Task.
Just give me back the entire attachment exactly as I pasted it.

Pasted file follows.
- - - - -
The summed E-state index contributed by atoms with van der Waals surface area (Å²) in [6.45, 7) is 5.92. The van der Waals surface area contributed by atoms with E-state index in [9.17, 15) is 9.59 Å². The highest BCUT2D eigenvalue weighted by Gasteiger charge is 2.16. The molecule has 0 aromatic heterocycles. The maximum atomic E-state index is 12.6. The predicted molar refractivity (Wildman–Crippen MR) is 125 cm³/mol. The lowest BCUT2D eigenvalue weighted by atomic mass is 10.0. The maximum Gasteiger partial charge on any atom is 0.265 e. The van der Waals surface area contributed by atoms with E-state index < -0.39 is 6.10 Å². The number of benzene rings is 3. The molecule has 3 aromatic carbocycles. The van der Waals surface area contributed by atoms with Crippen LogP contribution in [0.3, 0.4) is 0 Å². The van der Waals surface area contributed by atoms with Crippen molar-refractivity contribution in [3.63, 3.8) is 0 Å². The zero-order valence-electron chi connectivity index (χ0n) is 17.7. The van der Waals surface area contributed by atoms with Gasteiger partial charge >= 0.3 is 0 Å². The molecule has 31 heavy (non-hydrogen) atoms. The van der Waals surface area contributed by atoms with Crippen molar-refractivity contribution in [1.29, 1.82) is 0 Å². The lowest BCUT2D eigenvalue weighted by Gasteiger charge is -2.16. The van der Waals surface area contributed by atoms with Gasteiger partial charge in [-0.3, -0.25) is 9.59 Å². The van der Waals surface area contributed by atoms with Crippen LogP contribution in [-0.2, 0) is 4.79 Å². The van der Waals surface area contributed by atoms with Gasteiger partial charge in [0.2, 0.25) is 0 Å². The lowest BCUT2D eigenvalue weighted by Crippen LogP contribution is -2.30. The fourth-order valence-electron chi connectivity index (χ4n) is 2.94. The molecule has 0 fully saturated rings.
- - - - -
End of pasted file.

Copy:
The summed E-state index contributed by atoms with van der Waals surface area (Å²) in [6.45, 7) is 5.92. The van der Waals surface area contributed by atoms with E-state index in [9.17, 15) is 9.59 Å². The highest BCUT2D eigenvalue weighted by Gasteiger charge is 2.16. The molecule has 0 aromatic heterocycles. The maximum atomic E-state index is 12.6. The predicted molar refractivity (Wildman–Crippen MR) is 125 cm³/mol. The lowest BCUT2D eigenvalue weighted by atomic mass is 10.0. The maximum Gasteiger partial charge on any atom is 0.265 e. The van der Waals surface area contributed by atoms with E-state index < -0.39 is 6.10 Å². The number of benzene rings is 3. The molecule has 3 aromatic carbocycles. The van der Waals surface area contributed by atoms with Crippen LogP contribution in [0.3, 0.4) is 0 Å². The van der Waals surface area contributed by atoms with Crippen molar-refractivity contribution in [3.63, 3.8) is 0 Å². The zero-order valence-electron chi connectivity index (χ0n) is 17.7. The van der Waals surface area contributed by atoms with Gasteiger partial charge >= 0.3 is 0 Å². The molecule has 31 heavy (non-hydrogen) atoms. The van der Waals surface area contributed by atoms with Crippen molar-refractivity contribution in [1.29, 1.82) is 0 Å². The lowest BCUT2D eigenvalue weighted by Gasteiger charge is -2.16. The van der Waals surface area contributed by atoms with Gasteiger partial charge in [-0.3, -0.25) is 9.59 Å². The van der Waals surface area contributed by atoms with Crippen LogP contribution in [-0.2, 0) is 4.79 Å². The van der Waals surface area contributed by atoms with Gasteiger partial charge in [0.2, 0.25) is 0 Å². The lowest BCUT2D eigenvalue weighted by Crippen LogP contribution is -2.30. The fourth-order valence-electron chi connectivity index (χ4n) is 2.94. The molecule has 0 fully saturated rings.